Dhe husband of former Scottish Prime Minister (First Minister) and leader of the Scottish National Party (SNP) Nicola Sturgeon has been arrested on suspicion of irregularities in the handling of party finances. Peter Murrell, who had been the party’s chief executive for more than two decades, resigned shortly after Sturgeon’s surprise resignation in February after it became apparent that party numbers had fallen far short of what the party leadership had suggested.
The British broadcaster BBC reported on Wednesday that Murrell was interrogated by the police after his arrest and that there had also been “a large number” of searches. Sturgeon’s successor as SNP leader and prime minister said it was “a difficult day” for his party; however, the SNP is working to clarify the facts without any reservations. The party leadership itself had agreed to initiate a review of transparency and leadership culture.
Whereabouts of more than £600,000 unclear
According to journalists, police searches included at least the home of Sturgeon and Murrell in Glasgow and the SNP party headquarters in Edinburgh. Police officers were noticed bringing crates and equipment into the buildings.
The investigations could be related to complaints made by several parties against the SNP to the police in the summer of 2021 for the use of party funds. The question of the whereabouts of donations that had been collected by the party in preparation for a new referendum on Scottish independence played a role. The sum is said to have totaled more than 600,000 pounds (around 735,000 euros). A new referendum was refused by the British government in London and ruled inadmissible by the British Supreme Court. Responding to earlier questions, Sturgeon said “every penny” of funds raised will go towards the independence campaign.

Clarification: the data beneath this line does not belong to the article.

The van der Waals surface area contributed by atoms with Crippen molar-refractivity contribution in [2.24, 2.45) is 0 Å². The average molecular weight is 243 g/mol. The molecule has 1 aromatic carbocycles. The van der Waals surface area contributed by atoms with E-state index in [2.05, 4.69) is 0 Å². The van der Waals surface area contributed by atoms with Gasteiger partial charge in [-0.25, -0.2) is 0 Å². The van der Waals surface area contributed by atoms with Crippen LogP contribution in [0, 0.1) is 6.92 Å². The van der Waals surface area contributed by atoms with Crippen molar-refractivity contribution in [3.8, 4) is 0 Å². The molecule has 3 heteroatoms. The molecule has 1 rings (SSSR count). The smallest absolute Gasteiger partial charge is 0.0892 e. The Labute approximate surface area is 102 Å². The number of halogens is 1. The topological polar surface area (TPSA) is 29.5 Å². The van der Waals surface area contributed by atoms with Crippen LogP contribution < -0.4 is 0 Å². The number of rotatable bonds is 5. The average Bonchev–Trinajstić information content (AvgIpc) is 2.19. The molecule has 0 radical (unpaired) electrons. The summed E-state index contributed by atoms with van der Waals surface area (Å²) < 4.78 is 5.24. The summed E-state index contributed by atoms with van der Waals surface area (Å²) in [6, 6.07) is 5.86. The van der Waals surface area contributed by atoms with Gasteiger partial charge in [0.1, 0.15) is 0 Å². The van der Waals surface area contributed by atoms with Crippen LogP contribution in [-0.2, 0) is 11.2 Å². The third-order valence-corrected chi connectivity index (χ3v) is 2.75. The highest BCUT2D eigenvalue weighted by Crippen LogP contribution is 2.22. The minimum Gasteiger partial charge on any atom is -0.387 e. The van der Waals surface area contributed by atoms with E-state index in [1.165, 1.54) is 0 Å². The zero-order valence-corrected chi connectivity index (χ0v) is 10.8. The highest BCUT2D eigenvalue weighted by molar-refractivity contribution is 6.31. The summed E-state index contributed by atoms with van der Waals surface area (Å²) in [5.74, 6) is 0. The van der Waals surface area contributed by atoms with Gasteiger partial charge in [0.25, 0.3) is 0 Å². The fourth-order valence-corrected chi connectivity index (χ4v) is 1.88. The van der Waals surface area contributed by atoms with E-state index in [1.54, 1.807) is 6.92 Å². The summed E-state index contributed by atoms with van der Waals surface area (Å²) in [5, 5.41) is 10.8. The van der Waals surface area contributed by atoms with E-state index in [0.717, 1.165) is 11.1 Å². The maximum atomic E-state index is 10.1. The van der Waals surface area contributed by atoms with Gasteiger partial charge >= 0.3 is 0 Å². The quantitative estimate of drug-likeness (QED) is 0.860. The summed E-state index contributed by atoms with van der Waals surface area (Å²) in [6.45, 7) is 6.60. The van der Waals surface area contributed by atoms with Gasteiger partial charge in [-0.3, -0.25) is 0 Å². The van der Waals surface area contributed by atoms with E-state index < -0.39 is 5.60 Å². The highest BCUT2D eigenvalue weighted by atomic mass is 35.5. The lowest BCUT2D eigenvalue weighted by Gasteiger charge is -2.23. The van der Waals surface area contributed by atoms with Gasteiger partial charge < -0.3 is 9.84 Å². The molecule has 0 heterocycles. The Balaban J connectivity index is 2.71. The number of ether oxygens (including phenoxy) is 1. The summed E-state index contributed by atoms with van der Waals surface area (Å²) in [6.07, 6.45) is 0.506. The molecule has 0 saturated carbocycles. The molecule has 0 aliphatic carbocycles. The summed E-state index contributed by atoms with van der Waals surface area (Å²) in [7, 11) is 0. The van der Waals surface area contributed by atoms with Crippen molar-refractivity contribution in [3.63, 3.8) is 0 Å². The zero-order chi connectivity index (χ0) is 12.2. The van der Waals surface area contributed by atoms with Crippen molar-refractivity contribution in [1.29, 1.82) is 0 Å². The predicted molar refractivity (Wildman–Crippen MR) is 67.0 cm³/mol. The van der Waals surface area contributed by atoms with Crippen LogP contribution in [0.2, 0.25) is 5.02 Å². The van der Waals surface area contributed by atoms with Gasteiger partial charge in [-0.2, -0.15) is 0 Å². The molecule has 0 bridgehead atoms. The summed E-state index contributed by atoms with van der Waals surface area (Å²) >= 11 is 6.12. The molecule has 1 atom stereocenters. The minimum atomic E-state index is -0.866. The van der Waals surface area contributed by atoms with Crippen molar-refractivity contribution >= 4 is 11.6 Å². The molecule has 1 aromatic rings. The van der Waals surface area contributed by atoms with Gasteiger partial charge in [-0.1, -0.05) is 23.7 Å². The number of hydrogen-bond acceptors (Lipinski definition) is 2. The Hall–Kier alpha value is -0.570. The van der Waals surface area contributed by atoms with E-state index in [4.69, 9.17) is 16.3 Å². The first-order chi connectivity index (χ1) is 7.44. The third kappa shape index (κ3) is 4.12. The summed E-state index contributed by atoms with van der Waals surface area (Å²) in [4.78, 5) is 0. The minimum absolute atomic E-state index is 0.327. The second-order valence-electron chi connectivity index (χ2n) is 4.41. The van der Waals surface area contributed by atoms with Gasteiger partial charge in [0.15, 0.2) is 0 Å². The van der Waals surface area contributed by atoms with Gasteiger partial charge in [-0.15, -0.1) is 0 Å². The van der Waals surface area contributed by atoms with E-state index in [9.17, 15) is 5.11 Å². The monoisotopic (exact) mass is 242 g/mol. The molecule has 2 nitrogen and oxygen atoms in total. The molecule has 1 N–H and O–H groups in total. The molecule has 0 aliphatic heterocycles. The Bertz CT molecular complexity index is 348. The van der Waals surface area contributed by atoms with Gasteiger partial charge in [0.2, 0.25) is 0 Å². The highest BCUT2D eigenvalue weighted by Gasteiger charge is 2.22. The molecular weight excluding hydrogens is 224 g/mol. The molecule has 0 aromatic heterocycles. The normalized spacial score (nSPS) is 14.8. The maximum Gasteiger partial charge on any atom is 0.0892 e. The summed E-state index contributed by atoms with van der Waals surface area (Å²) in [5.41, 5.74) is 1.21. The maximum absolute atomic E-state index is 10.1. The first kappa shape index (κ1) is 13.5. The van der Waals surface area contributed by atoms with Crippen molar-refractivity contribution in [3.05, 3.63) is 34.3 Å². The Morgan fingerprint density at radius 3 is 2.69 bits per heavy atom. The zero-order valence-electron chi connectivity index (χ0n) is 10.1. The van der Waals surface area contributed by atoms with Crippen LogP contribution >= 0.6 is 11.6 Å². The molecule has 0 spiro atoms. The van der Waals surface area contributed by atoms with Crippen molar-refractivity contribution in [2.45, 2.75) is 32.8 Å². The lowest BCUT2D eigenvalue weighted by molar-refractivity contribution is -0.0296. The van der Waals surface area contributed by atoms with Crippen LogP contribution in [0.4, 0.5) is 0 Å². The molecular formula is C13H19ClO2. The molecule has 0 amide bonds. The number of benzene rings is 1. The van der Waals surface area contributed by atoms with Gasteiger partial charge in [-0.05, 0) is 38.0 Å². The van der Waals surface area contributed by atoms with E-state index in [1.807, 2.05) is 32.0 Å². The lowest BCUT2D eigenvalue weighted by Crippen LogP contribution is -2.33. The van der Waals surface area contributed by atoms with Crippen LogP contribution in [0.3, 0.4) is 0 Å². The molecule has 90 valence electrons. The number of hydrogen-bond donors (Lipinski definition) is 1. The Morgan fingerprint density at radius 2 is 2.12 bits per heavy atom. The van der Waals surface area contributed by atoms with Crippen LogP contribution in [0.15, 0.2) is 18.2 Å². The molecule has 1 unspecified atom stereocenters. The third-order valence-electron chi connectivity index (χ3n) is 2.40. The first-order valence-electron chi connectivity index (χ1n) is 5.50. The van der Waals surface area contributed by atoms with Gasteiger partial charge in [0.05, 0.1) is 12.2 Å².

There are indications that the party was underfunded for its normal political activities: last year it was revealed that party leader Murrell loaned his own party more than £100,000 a year earlier to help with short-term financial difficulties to bridge. The party’s treasurer resigned that year on the grounds that he had not received the “financial information” needed to fill the position.